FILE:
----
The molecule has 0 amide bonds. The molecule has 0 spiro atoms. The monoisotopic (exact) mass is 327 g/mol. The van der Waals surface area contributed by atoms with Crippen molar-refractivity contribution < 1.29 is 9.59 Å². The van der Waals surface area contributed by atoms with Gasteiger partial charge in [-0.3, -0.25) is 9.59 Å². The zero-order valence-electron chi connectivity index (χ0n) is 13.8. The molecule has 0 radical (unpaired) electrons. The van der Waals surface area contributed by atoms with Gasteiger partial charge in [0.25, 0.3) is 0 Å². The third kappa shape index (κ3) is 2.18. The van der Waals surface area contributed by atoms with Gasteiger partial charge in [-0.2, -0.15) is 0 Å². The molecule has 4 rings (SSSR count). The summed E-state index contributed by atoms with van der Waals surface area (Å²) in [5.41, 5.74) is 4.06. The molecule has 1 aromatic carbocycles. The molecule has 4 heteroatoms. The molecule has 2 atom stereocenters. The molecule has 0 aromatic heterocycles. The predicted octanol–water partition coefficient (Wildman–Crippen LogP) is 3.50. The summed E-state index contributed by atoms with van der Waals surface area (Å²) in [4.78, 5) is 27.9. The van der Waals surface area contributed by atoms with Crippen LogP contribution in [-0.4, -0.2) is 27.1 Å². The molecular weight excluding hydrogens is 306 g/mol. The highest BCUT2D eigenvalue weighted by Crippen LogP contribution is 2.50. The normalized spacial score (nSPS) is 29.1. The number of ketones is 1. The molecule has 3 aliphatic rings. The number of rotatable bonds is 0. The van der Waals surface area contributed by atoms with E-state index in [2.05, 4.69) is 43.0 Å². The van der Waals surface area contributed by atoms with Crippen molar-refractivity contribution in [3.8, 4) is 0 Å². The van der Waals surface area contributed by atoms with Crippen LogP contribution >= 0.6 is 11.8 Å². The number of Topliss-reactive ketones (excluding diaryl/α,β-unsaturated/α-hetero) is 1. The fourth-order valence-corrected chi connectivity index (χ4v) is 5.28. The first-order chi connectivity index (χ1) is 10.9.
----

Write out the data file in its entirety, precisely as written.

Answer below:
The molecule has 0 amide bonds. The molecule has 0 spiro atoms. The monoisotopic (exact) mass is 327 g/mol. The van der Waals surface area contributed by atoms with Crippen molar-refractivity contribution < 1.29 is 9.59 Å². The van der Waals surface area contributed by atoms with Gasteiger partial charge in [-0.3, -0.25) is 9.59 Å². The zero-order valence-electron chi connectivity index (χ0n) is 13.8. The molecule has 0 radical (unpaired) electrons. The van der Waals surface area contributed by atoms with Gasteiger partial charge in [0.25, 0.3) is 0 Å². The third kappa shape index (κ3) is 2.18. The van der Waals surface area contributed by atoms with Gasteiger partial charge in [-0.2, -0.15) is 0 Å². The molecule has 4 rings (SSSR count). The summed E-state index contributed by atoms with van der Waals surface area (Å²) in [5.41, 5.74) is 4.06. The molecule has 1 aromatic carbocycles. The molecule has 4 heteroatoms. The molecule has 2 atom stereocenters. The molecule has 0 aromatic heterocycles. The predicted octanol–water partition coefficient (Wildman–Crippen LogP) is 3.50. The summed E-state index contributed by atoms with van der Waals surface area (Å²) in [4.78, 5) is 27.9. The van der Waals surface area contributed by atoms with Crippen LogP contribution in [-0.4, -0.2) is 27.1 Å². The molecular weight excluding hydrogens is 306 g/mol. The highest BCUT2D eigenvalue weighted by Crippen LogP contribution is 2.50. The normalized spacial score (nSPS) is 29.1. The number of ketones is 1. The molecule has 3 aliphatic rings. The number of rotatable bonds is 0. The van der Waals surface area contributed by atoms with E-state index in [2.05, 4.69) is 43.0 Å². The van der Waals surface area contributed by atoms with Crippen molar-refractivity contribution in [3.8, 4) is 0 Å². The van der Waals surface area contributed by atoms with Crippen LogP contribution >= 0.6 is 11.8 Å². The number of Topliss-reactive ketones (excluding diaryl/α,β-unsaturated/α-hetero) is 1. The fourth-order valence-corrected chi connectivity index (χ4v) is 5.28. The first-order chi connectivity index (χ1) is 10.9.